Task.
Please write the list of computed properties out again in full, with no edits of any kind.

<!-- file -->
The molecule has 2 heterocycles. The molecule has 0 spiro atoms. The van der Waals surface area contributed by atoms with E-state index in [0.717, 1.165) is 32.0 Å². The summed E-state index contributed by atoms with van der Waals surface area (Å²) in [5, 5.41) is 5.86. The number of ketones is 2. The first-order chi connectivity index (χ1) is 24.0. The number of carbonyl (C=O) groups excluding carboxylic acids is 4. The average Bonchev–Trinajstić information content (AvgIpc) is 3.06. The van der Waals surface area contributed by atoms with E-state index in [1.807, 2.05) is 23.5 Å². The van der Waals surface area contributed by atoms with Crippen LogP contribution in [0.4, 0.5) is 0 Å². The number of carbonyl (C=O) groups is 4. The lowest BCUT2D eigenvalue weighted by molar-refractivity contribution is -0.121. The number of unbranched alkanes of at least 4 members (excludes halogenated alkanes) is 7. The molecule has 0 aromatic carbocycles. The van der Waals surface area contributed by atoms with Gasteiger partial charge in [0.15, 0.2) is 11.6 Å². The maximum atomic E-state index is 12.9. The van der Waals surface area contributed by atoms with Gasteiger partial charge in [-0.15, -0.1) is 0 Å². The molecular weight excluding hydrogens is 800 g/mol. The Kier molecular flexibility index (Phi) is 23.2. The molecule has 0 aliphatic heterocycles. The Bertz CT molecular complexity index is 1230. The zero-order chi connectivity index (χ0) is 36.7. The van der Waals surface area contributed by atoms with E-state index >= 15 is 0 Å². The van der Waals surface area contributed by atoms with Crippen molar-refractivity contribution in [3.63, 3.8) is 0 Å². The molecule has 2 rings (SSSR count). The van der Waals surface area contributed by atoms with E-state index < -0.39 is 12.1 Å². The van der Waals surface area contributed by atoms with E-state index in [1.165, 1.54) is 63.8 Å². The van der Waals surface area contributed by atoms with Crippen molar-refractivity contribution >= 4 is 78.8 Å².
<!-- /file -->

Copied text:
The molecule has 2 heterocycles. The molecule has 0 spiro atoms. The van der Waals surface area contributed by atoms with E-state index in [0.717, 1.165) is 32.0 Å². The summed E-state index contributed by atoms with van der Waals surface area (Å²) in [5, 5.41) is 5.86. The number of ketones is 2. The first-order chi connectivity index (χ1) is 24.0. The number of carbonyl (C=O) groups excluding carboxylic acids is 4. The average Bonchev–Trinajstić information content (AvgIpc) is 3.06. The van der Waals surface area contributed by atoms with E-state index in [1.807, 2.05) is 23.5 Å². The van der Waals surface area contributed by atoms with Crippen LogP contribution in [0.4, 0.5) is 0 Å². The number of carbonyl (C=O) groups is 4. The lowest BCUT2D eigenvalue weighted by molar-refractivity contribution is -0.121. The number of unbranched alkanes of at least 4 members (excludes halogenated alkanes) is 7. The molecule has 0 aromatic carbocycles. The van der Waals surface area contributed by atoms with Gasteiger partial charge in [0.15, 0.2) is 11.6 Å². The maximum atomic E-state index is 12.9. The van der Waals surface area contributed by atoms with Gasteiger partial charge in [-0.15, -0.1) is 0 Å². The molecular weight excluding hydrogens is 800 g/mol. The Kier molecular flexibility index (Phi) is 23.2. The molecule has 0 aliphatic heterocycles. The Bertz CT molecular complexity index is 1230. The zero-order chi connectivity index (χ0) is 36.7. The van der Waals surface area contributed by atoms with E-state index >= 15 is 0 Å². The van der Waals surface area contributed by atoms with Crippen molar-refractivity contribution in [3.63, 3.8) is 0 Å². The molecule has 2 rings (SSSR count). The van der Waals surface area contributed by atoms with E-state index < -0.39 is 12.1 Å². The van der Waals surface area contributed by atoms with E-state index in [1.165, 1.54) is 63.8 Å². The van der Waals surface area contributed by atoms with Crippen molar-refractivity contribution >= 4 is 78.8 Å².